This study analyses the imagination of the tropics as a space of disease, madness and infection in German colonial culture around 1900. It introduces the notion of the dispositif of tropical medicine ( tropenmedizinisches Dispositiv) in order to describe the construction of disease entities such as Tropenkoller (tropical frenzy), tropical neurasthenia and tropical fever as the result of interdiscursive exchanges between medicine, psychiatry, literature and various other discourses. The case studies include detailed analyses of the poetics of Tropenfieber in works by Robert Koch and Thomas Mann, the semantics and materialities of tropical neurasthenia and vitalist constructions of the tropics in the writings of Friedrich Nietzsche and in expressionist poetry. Special attention is given to the discursive nexus of malaria, race and immunity in German tropical hygiene at the beginning of the 20th century. Methodologically, the study combines David Arnold's notion of 'tropicality' with insights from postcolonial studies and recent approaches to the poetics of knowledge.
Diaspora and Memory: Figures of Displacement in Contemporary Literature, Arts and Politics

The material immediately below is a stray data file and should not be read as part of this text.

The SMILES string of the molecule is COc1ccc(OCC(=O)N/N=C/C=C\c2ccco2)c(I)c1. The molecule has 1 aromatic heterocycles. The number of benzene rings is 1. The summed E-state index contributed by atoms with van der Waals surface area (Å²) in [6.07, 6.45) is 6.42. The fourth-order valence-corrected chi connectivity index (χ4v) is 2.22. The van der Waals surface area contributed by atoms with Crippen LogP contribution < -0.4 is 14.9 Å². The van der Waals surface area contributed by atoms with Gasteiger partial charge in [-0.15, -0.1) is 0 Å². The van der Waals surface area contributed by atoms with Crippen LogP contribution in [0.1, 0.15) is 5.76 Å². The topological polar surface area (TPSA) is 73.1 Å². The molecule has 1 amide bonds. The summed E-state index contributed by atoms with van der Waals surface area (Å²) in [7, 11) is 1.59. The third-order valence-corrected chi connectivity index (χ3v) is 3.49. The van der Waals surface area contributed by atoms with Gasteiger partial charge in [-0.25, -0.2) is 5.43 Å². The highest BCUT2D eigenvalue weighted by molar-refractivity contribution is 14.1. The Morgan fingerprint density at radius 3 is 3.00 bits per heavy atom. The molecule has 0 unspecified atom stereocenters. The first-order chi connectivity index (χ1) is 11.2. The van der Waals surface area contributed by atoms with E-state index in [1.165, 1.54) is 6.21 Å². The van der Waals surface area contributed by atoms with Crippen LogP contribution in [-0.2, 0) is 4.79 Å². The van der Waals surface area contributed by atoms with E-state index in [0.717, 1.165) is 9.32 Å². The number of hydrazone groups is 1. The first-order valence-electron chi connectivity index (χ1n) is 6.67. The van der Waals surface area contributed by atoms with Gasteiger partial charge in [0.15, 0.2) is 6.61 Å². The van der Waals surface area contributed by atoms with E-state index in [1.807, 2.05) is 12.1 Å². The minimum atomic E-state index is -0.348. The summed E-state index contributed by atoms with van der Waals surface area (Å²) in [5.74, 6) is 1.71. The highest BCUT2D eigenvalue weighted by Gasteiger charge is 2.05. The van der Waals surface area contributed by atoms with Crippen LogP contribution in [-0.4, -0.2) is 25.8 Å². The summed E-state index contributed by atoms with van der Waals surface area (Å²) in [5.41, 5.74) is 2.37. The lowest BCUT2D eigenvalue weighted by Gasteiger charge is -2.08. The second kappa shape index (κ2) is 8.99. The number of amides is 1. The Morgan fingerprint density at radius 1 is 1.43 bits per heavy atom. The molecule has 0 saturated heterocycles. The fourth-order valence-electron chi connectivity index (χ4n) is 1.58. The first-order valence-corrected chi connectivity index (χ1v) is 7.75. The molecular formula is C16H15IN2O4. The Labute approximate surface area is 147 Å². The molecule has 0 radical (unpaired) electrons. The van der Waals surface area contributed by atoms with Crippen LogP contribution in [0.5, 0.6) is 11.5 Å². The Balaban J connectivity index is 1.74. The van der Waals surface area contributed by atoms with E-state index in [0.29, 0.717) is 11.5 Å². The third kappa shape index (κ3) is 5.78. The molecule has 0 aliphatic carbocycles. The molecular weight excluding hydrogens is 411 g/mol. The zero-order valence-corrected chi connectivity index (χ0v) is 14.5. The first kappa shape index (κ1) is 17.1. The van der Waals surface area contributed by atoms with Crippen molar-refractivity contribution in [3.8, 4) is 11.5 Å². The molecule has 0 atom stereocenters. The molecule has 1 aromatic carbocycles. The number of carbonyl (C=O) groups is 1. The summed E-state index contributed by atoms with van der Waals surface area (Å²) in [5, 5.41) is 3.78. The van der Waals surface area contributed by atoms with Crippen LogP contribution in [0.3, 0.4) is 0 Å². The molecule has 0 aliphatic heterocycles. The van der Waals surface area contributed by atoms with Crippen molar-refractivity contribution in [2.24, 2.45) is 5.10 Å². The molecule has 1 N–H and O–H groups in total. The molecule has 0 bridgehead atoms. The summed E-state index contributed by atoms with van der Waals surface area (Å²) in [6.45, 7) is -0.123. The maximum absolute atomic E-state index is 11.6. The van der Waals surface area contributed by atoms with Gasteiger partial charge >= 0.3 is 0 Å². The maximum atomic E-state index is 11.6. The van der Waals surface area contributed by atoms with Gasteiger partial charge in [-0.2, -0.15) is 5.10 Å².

Experiences of migration and dwelling-in-displacement impinge upon the lives of an ever increasing number of people worldwide, with business class comfort but more often with unrelenting violence. In the last decades, the political and cultural realities of global migration have led to a growing interest in the different forms of diasporic existence and identities. The articles in this book do not focus on the 'external' boundaries of diaspora - what is diasporic and what is not? - but on one of its most important 'internal' boundaries, which is indicated by the second term in the title of this book: memory. It is not by chance that the 'right' to remember, the 'responsibility' to recall, are central issues of the debates in diasporic communities and their relation to their cultural and political surroundings. The relation of diaspora and memory contains important critical and maybe even subversive potentials. Memory can transcend the territorial logic of dispersal and return, and emerge as a competing source of diasporic identity. The articles in this volume explore how, shaped by the responsibilities of testimony as well as by the normalizing forces of amnesia and forgetting and political interests, memory is a performative, figurative process rather than a secure space of identity. Authors include: Carol Bardenstein, Andreas Huyssen, Marianne Hirsch, Silke Horstkotte, EstherPeeren, Soko Phay-Vakalis and Sylvie Rollet.